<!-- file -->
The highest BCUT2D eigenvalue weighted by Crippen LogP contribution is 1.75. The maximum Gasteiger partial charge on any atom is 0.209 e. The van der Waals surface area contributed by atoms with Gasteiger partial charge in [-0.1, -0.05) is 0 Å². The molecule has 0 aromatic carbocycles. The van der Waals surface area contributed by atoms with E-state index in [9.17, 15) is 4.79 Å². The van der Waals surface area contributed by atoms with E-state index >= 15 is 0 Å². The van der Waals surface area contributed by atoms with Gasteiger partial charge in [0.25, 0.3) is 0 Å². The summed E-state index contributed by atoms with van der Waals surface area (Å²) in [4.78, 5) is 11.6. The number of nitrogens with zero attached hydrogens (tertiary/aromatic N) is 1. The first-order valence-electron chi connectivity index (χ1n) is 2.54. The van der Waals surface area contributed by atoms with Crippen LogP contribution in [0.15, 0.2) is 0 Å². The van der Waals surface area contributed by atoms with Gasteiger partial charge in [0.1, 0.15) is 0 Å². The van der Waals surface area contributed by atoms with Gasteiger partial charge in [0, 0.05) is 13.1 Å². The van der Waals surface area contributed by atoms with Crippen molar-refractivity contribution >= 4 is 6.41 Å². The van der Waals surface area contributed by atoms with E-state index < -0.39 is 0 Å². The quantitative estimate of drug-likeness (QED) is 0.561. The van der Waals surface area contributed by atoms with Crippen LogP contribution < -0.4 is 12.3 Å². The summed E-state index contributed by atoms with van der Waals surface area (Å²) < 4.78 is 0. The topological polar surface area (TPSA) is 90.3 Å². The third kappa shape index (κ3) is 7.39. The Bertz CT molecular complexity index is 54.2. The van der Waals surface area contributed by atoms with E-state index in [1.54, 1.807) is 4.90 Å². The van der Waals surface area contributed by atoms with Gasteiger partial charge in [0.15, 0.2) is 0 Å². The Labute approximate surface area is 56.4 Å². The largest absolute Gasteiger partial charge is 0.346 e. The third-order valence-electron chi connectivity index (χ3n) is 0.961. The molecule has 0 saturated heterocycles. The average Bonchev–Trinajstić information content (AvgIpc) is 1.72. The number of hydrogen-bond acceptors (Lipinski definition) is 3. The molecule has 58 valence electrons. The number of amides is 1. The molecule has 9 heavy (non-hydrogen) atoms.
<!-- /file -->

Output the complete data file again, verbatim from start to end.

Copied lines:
The highest BCUT2D eigenvalue weighted by Crippen LogP contribution is 1.75. The maximum Gasteiger partial charge on any atom is 0.209 e. The van der Waals surface area contributed by atoms with Gasteiger partial charge in [-0.1, -0.05) is 0 Å². The molecule has 0 aromatic carbocycles. The van der Waals surface area contributed by atoms with E-state index in [9.17, 15) is 4.79 Å². The van der Waals surface area contributed by atoms with E-state index >= 15 is 0 Å². The van der Waals surface area contributed by atoms with Gasteiger partial charge in [0.25, 0.3) is 0 Å². The summed E-state index contributed by atoms with van der Waals surface area (Å²) in [4.78, 5) is 11.6. The number of nitrogens with zero attached hydrogens (tertiary/aromatic N) is 1. The first-order valence-electron chi connectivity index (χ1n) is 2.54. The van der Waals surface area contributed by atoms with Crippen LogP contribution in [0.15, 0.2) is 0 Å². The van der Waals surface area contributed by atoms with Gasteiger partial charge in [0.1, 0.15) is 0 Å². The van der Waals surface area contributed by atoms with Gasteiger partial charge in [0, 0.05) is 13.1 Å². The van der Waals surface area contributed by atoms with Crippen molar-refractivity contribution >= 4 is 6.41 Å². The van der Waals surface area contributed by atoms with E-state index < -0.39 is 0 Å². The quantitative estimate of drug-likeness (QED) is 0.561. The van der Waals surface area contributed by atoms with Crippen LogP contribution < -0.4 is 12.3 Å². The summed E-state index contributed by atoms with van der Waals surface area (Å²) < 4.78 is 0. The topological polar surface area (TPSA) is 90.3 Å². The third kappa shape index (κ3) is 7.39. The Bertz CT molecular complexity index is 54.2. The van der Waals surface area contributed by atoms with E-state index in [1.54, 1.807) is 4.90 Å². The van der Waals surface area contributed by atoms with Gasteiger partial charge in [0.15, 0.2) is 0 Å². The Labute approximate surface area is 56.4 Å². The largest absolute Gasteiger partial charge is 0.346 e. The third-order valence-electron chi connectivity index (χ3n) is 0.961. The molecule has 0 saturated heterocycles. The average Bonchev–Trinajstić information content (AvgIpc) is 1.72. The number of hydrogen-bond acceptors (Lipinski definition) is 3. The molecule has 58 valence electrons. The number of amides is 1. The molecule has 9 heavy (non-hydrogen) atoms.